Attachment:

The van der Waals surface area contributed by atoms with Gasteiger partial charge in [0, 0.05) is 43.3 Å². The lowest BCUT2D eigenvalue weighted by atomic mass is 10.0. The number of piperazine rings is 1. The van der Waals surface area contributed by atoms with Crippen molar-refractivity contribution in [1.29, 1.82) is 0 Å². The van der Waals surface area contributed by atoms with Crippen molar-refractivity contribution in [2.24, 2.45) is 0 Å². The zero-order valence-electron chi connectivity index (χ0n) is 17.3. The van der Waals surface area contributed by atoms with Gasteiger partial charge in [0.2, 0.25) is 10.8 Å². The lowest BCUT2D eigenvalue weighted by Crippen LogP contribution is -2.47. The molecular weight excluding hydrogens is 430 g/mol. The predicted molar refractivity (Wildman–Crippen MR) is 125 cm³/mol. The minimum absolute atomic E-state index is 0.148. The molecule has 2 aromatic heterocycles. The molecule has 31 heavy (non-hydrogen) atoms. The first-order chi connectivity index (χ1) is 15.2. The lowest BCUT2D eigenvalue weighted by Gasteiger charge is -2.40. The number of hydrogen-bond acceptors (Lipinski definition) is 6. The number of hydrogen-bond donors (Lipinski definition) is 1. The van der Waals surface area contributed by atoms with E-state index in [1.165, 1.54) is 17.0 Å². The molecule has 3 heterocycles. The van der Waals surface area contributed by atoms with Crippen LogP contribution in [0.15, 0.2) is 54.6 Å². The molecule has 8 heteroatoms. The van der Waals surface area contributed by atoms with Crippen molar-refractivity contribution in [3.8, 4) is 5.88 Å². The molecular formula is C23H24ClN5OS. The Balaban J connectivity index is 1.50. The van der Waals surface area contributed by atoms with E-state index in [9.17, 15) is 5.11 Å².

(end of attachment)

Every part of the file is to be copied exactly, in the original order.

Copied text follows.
The van der Waals surface area contributed by atoms with Gasteiger partial charge in [0, 0.05) is 43.3 Å². The lowest BCUT2D eigenvalue weighted by atomic mass is 10.0. The number of piperazine rings is 1. The van der Waals surface area contributed by atoms with Crippen molar-refractivity contribution in [1.29, 1.82) is 0 Å². The van der Waals surface area contributed by atoms with Crippen molar-refractivity contribution in [2.24, 2.45) is 0 Å². The zero-order valence-electron chi connectivity index (χ0n) is 17.3. The van der Waals surface area contributed by atoms with Gasteiger partial charge in [0.2, 0.25) is 10.8 Å². The lowest BCUT2D eigenvalue weighted by Crippen LogP contribution is -2.47. The molecular weight excluding hydrogens is 430 g/mol. The predicted molar refractivity (Wildman–Crippen MR) is 125 cm³/mol. The minimum absolute atomic E-state index is 0.148. The molecule has 2 aromatic heterocycles. The molecule has 31 heavy (non-hydrogen) atoms. The first-order chi connectivity index (χ1) is 15.2. The lowest BCUT2D eigenvalue weighted by Gasteiger charge is -2.40. The number of hydrogen-bond acceptors (Lipinski definition) is 6. The number of hydrogen-bond donors (Lipinski definition) is 1. The van der Waals surface area contributed by atoms with E-state index in [1.165, 1.54) is 17.0 Å². The molecule has 3 heterocycles. The van der Waals surface area contributed by atoms with Crippen LogP contribution in [0.15, 0.2) is 54.6 Å². The molecule has 8 heteroatoms. The van der Waals surface area contributed by atoms with Crippen molar-refractivity contribution in [3.8, 4) is 5.88 Å². The molecular formula is C23H24ClN5OS. The Balaban J connectivity index is 1.50. The van der Waals surface area contributed by atoms with E-state index in [9.17, 15) is 5.11 Å².